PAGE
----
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Old 02-09-2008, 04:48 PM
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Material for door panels & headliner

I am experimenting with some samples that we have chosen for our door panels and headliner. We don't want vinyl but rather a smooth cloth formed over foam flames. We purchased some samples from a auto upholstery supplier. I am using Wildwood contact cement - quart and rattle can spray. On the plain cloth the contact cement soaks through. We also have some with a 1/4" of foam on the back. Getting lumpy results. The flames show up nice but the flat parts are not smooth. I think the contact cement is soaking into the foam and giving the lumpy results.

Should I ask for cloth with a closed cell foam on the back? Is there such a thing? What type of cloth should I ask for?

Dan thanks for all the help - would not even attempt this if it wasn't for this forum.

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Old 02-09-2008, 05:59 PM
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Glue

I think you are right on with your thinking on the lumps. You may want to try using a spray adhesive. 3M makes some. If you can't find it locally you can get it at Eastwood. Good luck.
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Old 02-09-2008, 09:27 PM
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If the cloth you purchased is actual auto-grade material, it shouldn't soak through if the glue is sprayed correctly. The Weldwood works great even on very thin. It has to be a nice even light web pattern, about an 80% coverage on the material. Also, when doing cloth, do not attempt to lay it until the glue is actually dry to the touch. If it's damp or tacky, then there's the risk of soak through when pushing it down. Let it dry. If it doesn't feel like it's wanting to stick down at that point (remember, both surfaces have to be sprayed with a contact adhesive) use a heat gun and warm the surfaces. This makes it stick like iron.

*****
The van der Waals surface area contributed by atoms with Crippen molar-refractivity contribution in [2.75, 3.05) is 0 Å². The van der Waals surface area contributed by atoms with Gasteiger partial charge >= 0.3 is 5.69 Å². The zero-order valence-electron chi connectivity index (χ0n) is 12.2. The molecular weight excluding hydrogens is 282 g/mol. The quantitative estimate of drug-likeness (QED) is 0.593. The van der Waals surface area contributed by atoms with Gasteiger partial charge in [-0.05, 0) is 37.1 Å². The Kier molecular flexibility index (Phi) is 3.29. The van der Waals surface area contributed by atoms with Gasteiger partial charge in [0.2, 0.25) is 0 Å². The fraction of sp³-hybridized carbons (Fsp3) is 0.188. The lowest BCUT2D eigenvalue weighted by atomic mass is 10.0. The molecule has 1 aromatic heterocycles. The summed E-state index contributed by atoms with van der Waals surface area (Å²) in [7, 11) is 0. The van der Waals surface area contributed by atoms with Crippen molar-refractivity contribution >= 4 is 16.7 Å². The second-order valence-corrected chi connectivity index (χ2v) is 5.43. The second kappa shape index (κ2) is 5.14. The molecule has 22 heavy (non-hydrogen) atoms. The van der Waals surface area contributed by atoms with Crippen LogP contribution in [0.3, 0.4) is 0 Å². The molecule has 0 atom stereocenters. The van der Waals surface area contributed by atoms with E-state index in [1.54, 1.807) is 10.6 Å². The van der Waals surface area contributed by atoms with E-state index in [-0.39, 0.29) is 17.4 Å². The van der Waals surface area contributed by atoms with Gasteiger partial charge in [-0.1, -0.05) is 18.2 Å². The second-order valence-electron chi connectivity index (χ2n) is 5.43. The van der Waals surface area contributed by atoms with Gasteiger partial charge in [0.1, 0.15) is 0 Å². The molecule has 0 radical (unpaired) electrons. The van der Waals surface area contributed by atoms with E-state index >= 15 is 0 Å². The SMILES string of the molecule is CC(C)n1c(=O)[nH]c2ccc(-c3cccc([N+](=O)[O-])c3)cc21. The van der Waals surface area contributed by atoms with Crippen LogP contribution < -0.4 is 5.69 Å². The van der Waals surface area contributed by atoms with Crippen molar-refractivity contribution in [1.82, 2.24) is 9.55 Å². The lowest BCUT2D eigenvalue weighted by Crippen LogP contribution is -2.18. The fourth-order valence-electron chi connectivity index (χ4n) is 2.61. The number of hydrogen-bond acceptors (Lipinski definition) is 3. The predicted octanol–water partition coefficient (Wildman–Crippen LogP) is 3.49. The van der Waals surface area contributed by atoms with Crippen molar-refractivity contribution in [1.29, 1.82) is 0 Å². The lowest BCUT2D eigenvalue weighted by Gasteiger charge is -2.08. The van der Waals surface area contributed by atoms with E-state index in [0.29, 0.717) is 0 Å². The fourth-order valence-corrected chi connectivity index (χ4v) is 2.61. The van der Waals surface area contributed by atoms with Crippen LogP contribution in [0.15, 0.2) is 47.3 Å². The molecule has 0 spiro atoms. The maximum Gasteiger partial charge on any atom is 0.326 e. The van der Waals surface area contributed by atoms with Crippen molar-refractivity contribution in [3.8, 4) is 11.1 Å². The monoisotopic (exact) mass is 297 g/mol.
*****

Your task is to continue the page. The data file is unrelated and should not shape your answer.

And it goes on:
Probably the same issue with the laminated cloth. If that's factory supplied laminate, it's very strong and wouldn't lift up from the cloth. More than likely you're putting it down with the glue too wet, and as the gas is escaping, it's creating bubbles under the covering.
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Old 02-10-2008, 03:41 AM
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Quote:
Originally Posted by stitcher_guy
If the cloth you purchased is actual auto-grade material, it shouldn't soak through if the glue is sprayed correctly. The Weldwood works great even on very thin. It has to be a nice even light web pattern, about an 80% coverage on the material. ....
I think you may have hit the nail on the head. I went back over my research were I read that 3 coats of glue were needed. Seems they were talking of placing finish panel over a sub panel - not the fabric on the finish panel. Will experiment some more today using your suggestions.

Thanks for all the help.
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Old 02-10-2008, 09:35 AM